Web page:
Abu Dhabi and Dubai rank within the top 40 cities in the world and lead the Middle East region in sustainable mobility, in the latest study on Urban Mobility Readiness by the Oliver Wyman Forum. Launched at the Global Mobility Executive Forum Series that took place at the French Pavilion, Expo 2020 Dubai, the 2021 Index highlights how Covid-19 continues to have a major impact on urban mobility.
For some cities, the year has been surprisingly positive, and resulted in an uplift in sustainable mobility. The report also highlighted how a rebounding local industry and the transition to remote work following the pandemic has reduced congestion and encouraged residents to adopt more physically active mobility options.
Abu Dhabi has strictly enforced traffic laws, aided by an extensive camera network. Abu Dhabi is also implementing a speed management strategy to further curb road traffic accidents in the Emirate. The capital seeks to make its public transit network as convenient as possible for residents with affordable prices and a comprehensive multimodal app. Despite this, Abu Dhabi will need to invest significantly to boost current low electric vehicles adoption rates, with charging infrastructure development the most pressing need at present.
Dubai is institutionally friendly to new paradigms in mobility, including significant government investment across the board in shared mobility, charging stations, and CAV technologies in recent years. The city has sought to develop a public transit package on par with leading global cities, including affordability, frequent service, speed, and a comprehensive multimodal app. Dubai’s residents have been quick to adapt to the sharing economy, with a high uptake of 29.6%. However, like many cities in the Gulf, Dubai exhibits a tendency toward car ownership over public transit utilisation. The city’s public transit station density is insufficient for its population patterns; and there is room to improve accessibility via intercity passenger railways.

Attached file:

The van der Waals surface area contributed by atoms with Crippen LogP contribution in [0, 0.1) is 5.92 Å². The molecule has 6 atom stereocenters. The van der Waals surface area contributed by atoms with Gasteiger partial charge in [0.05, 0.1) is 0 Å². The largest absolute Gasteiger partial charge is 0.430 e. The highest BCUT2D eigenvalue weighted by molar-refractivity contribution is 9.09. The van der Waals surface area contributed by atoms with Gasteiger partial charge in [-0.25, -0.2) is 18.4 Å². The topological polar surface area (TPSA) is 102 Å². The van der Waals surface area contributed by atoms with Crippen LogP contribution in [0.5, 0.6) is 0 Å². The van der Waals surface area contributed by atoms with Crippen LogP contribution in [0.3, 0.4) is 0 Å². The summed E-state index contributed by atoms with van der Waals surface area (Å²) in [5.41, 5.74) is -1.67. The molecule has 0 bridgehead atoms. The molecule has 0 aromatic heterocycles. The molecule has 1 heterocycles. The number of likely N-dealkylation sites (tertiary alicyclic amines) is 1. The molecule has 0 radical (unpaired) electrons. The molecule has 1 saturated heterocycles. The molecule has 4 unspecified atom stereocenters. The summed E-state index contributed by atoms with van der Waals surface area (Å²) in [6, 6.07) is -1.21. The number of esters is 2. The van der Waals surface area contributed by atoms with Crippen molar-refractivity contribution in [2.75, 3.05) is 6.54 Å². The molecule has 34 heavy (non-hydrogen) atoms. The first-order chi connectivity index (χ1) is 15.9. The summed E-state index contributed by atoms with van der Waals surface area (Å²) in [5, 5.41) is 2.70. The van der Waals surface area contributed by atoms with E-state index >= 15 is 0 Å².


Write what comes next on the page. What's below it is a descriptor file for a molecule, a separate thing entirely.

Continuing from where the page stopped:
From a global perspective, Stockholm tops the list due to an increase in walking and cycling, and continued investment in electric vehicle infrastructure and micromobility, accelerating the city’s trend toward sustainable mobility. San Francisco ranks second overall due to a boom in remote working and its ability to greatly reduce the strain on urban mobility infrastructure.
For a larger number, however, it has been quite the opposite, with falling investment and a shift to greater private car use.
John Romeo, Managing Partner, Oliver Wyman Forum, said: “The cities coming out on top of the 2021 Urban Mobility Readiness Index have made significant investment in new, sustainable technologies that will only need to be expanded and intensified as we grapple with evolving challenges of the pandemic and climate change. Stockholm is a bright example of what can be achieved, and we should also recognise the efforts made across the globe to make our cities more resilient.”
This year, the Oliver Wyman Forum has added the sustainable mobility sub-index, focusing on how cities are investing and organising themselves to ensure their urban mobility is sustainable.
Matthieu De Clercq, Partner in the Public Sector and Economic Development at Oliver Wyman IMEA, added, “In 2021, we have witnessed a huge shift from GCC counties to achieve net zero emissions, including the UAE’s plan for net-zero emissions by 2050 and Saubi Arabia aiming to achieve net zero emissions by 2060, whilst Qatar has committed to the Paris Agreement on climate change and the goal of achieving net-zero emissions by 2050. These initiatives indicate the vision to invest in alternative and sustainable mobility solutions.”
The Oliver Wyman Forum’s Urban Mobility Index is a large-scale initiative that was started in 2019 to provide actionable insights on the future of mobility, leveraging Oliver Wyman’s global expertise across the mobility and transport industry.